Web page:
As long as you seat me next to Matthew Crawley…#amiright?

A few summers ago, John and I were invited to a wedding in the heart of wine country. At the time, we were unsure of a possible family vacation scheduled around the time, and cost, of course, is always a factor with destination weddings. We declined the invitation with a bit of sadness; it would be a nice one with a fun group of college friends. About a week prior to the wedding, however, the bride and groom called John. It was possible that their officiant could be called away from the wedding festivities at the last minute due to a family member’s disintegrating health, but he wouldn’t know until likely days beforehand or possibly even the day of. Our friends then graciously offered to cover our travel expenses if John could essentially be there as a backup officiant. Uhhhh #priestperks. What a gift! And of course, he would love to step in if needed, especially since our family vacay plans had fizzled.

So we jetted out to California, and though John’s mere presence offered the bride and groom the assurance that they would, indeed, have someone there to actually marry them, he ended up not being called upon to officiate. While I felt pretty jazzed to be there as John’s plus-one, there was a moment connected to these circumstances that left John feeling uncomfortable. When we arrived at the wedding reception, we found our names at a welcome table indicating what table number to proceed to for our seated dinner; upon arriving at Table 10, however, and after a few laps around the table set for eight with place cards displaying eight other friends’ names, we began to realize that we awkwardly didn’t have seats. It was clear what had happened: our late RSVP and names hadn’t quite made it all the way to these table arrangements. So while the wedding officiant offered a slam-dunk prayer over the meal about to be served and a blessing upon the newly married couple, my husband and I stood beside a table of otherwise seated guests (with heads bowed), waiting for wedding planners to bring us two extra chairs and squeeze in a couple more place settings.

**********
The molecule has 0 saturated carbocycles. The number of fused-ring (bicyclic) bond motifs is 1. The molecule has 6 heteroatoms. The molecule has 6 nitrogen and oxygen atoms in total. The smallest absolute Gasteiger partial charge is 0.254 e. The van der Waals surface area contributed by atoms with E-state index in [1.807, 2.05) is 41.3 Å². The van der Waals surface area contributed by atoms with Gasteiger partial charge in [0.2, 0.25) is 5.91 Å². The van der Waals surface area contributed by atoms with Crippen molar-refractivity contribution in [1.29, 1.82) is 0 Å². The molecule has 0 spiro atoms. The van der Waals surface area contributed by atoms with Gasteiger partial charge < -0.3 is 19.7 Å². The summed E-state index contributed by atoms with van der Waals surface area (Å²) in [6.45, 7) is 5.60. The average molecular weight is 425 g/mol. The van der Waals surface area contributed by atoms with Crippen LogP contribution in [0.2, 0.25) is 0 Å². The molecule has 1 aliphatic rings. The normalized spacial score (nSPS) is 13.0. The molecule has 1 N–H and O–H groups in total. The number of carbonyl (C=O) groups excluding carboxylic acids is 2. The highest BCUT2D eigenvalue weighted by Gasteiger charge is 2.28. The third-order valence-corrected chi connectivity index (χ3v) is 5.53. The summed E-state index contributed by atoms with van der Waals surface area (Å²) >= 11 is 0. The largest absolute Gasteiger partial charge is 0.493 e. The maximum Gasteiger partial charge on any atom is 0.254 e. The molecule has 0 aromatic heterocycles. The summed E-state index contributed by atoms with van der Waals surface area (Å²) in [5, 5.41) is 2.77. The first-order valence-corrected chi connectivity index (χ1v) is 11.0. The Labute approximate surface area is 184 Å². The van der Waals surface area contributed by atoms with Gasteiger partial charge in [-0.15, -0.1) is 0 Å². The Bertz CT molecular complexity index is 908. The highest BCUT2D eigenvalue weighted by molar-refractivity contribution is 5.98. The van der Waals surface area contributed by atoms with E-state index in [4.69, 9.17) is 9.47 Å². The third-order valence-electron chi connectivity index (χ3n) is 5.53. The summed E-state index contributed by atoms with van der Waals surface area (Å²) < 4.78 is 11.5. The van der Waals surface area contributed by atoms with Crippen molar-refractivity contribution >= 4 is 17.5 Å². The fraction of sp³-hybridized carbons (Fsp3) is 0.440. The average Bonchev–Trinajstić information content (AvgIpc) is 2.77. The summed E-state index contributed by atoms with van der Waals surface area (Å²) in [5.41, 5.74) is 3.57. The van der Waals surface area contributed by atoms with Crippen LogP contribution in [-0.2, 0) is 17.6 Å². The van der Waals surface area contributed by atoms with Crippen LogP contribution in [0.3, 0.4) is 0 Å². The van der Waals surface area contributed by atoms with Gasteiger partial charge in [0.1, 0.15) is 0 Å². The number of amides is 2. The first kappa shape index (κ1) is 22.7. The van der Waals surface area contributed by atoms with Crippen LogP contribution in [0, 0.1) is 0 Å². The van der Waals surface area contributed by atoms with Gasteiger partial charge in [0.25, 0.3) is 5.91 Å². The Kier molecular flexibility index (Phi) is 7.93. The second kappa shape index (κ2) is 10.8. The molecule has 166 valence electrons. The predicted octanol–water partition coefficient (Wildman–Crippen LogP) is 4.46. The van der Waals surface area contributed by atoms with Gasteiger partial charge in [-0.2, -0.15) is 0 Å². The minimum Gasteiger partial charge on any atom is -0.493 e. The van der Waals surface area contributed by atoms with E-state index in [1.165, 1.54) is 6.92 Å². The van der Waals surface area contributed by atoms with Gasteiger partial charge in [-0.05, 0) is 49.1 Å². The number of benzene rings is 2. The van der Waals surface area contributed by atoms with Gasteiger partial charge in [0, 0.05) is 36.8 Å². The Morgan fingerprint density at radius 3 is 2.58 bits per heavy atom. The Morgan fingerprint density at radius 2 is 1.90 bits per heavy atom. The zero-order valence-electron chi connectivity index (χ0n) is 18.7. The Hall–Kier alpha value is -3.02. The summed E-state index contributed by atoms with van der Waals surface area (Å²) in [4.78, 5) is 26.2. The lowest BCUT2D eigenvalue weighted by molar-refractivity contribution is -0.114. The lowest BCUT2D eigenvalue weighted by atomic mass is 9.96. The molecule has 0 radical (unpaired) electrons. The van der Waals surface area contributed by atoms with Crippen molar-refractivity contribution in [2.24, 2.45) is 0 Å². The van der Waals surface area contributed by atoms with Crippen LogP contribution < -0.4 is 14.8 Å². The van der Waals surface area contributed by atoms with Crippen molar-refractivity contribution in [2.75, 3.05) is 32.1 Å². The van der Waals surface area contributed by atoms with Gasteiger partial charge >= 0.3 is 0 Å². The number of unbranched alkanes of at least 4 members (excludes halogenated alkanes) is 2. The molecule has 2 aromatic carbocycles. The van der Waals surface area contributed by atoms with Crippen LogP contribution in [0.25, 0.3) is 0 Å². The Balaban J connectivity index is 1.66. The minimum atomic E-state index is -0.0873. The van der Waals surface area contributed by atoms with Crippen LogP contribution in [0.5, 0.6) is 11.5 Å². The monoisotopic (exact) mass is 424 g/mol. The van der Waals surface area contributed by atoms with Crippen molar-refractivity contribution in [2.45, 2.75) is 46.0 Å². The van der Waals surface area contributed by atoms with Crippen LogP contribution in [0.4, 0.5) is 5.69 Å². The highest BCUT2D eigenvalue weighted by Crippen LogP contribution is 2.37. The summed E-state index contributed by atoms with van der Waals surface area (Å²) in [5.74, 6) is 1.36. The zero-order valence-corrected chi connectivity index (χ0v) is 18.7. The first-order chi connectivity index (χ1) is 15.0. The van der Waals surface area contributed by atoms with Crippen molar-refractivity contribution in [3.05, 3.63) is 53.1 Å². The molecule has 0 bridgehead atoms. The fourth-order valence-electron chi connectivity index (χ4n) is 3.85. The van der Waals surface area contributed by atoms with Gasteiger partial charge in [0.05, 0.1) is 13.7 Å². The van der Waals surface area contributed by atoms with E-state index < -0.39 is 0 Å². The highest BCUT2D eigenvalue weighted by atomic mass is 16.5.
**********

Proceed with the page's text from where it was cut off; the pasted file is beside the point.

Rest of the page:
While I was content with my multiple trips to the sushi bar, it was hard for John to enjoy the rest of the evening, and we excused ourselves earlier than usual, in part due to an early morning flight. In reflecting with our counselor on the angst that John felt in that moment standing beside Table 10, she took a long look at us both and was like, “Well, you do see what happened here, right? You literally didn’t earn your seat at the table, and you had a hard time still accepting the gift.” [Insert mind-blown emoji.]

To feel welcome at the table, as a member of the “family,” as enough (without having to earn any of it, without having to prove ourselves or check things off any kind of list): these are not feelings that come naturally, particularly in a works-driven, performance oriented culture. Sometimes it takes intentionality and a refueling of grace. So this morning, as my feverish 11-month-old hobbled around the living room and I re-heated my coffee for the third time, I got super cheesy and added “Take a seat at the table” to our Summer Bucket List.

And it will be a fun, messy, hard, but hopefully grace-filled couple of months for our little tribe. So to all my fellow mamas embarking on a summer with kiddos in and out of day camps, and little ones asking for more snacks, more activities, more of you: you are beyond invited to the table. So take a seat, and just pull up the high chair.